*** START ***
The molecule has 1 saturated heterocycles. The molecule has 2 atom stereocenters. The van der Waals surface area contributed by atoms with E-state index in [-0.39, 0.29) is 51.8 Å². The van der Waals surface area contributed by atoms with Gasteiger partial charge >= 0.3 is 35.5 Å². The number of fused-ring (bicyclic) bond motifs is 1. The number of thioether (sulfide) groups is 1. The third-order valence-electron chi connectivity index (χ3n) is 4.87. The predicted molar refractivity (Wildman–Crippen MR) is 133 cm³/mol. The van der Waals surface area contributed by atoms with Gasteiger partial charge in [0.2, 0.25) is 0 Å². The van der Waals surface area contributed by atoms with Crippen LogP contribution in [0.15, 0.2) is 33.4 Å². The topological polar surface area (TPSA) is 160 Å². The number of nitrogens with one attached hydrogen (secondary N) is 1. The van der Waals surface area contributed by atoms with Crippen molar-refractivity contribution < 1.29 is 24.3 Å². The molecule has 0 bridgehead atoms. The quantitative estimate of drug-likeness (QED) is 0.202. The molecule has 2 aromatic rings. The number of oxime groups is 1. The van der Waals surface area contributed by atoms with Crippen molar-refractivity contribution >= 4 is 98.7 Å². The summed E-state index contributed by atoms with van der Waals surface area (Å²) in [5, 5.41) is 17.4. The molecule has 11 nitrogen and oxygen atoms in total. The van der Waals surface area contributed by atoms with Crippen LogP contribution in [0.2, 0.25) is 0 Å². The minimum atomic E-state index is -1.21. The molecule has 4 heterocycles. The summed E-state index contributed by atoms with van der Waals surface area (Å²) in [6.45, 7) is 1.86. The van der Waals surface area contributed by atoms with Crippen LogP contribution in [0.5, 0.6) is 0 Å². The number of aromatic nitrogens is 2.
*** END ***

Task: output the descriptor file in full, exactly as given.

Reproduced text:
The molecule has 1 saturated heterocycles. The molecule has 2 atom stereocenters. The van der Waals surface area contributed by atoms with E-state index in [-0.39, 0.29) is 51.8 Å². The van der Waals surface area contributed by atoms with Gasteiger partial charge >= 0.3 is 35.5 Å². The number of fused-ring (bicyclic) bond motifs is 1. The number of thioether (sulfide) groups is 1. The third-order valence-electron chi connectivity index (χ3n) is 4.87. The predicted molar refractivity (Wildman–Crippen MR) is 133 cm³/mol. The van der Waals surface area contributed by atoms with Gasteiger partial charge in [0.2, 0.25) is 0 Å². The van der Waals surface area contributed by atoms with Crippen LogP contribution in [0.15, 0.2) is 33.4 Å². The topological polar surface area (TPSA) is 160 Å². The number of nitrogens with one attached hydrogen (secondary N) is 1. The van der Waals surface area contributed by atoms with Crippen molar-refractivity contribution < 1.29 is 24.3 Å². The molecule has 0 bridgehead atoms. The quantitative estimate of drug-likeness (QED) is 0.202. The molecule has 2 aromatic rings. The number of oxime groups is 1. The van der Waals surface area contributed by atoms with Crippen molar-refractivity contribution >= 4 is 98.7 Å². The summed E-state index contributed by atoms with van der Waals surface area (Å²) in [5, 5.41) is 17.4. The molecule has 11 nitrogen and oxygen atoms in total. The van der Waals surface area contributed by atoms with Crippen LogP contribution in [0.2, 0.25) is 0 Å². The minimum atomic E-state index is -1.21. The molecule has 4 heterocycles. The summed E-state index contributed by atoms with van der Waals surface area (Å²) in [6.45, 7) is 1.86. The van der Waals surface area contributed by atoms with Crippen LogP contribution in [0.5, 0.6) is 0 Å². The number of aromatic nitrogens is 2.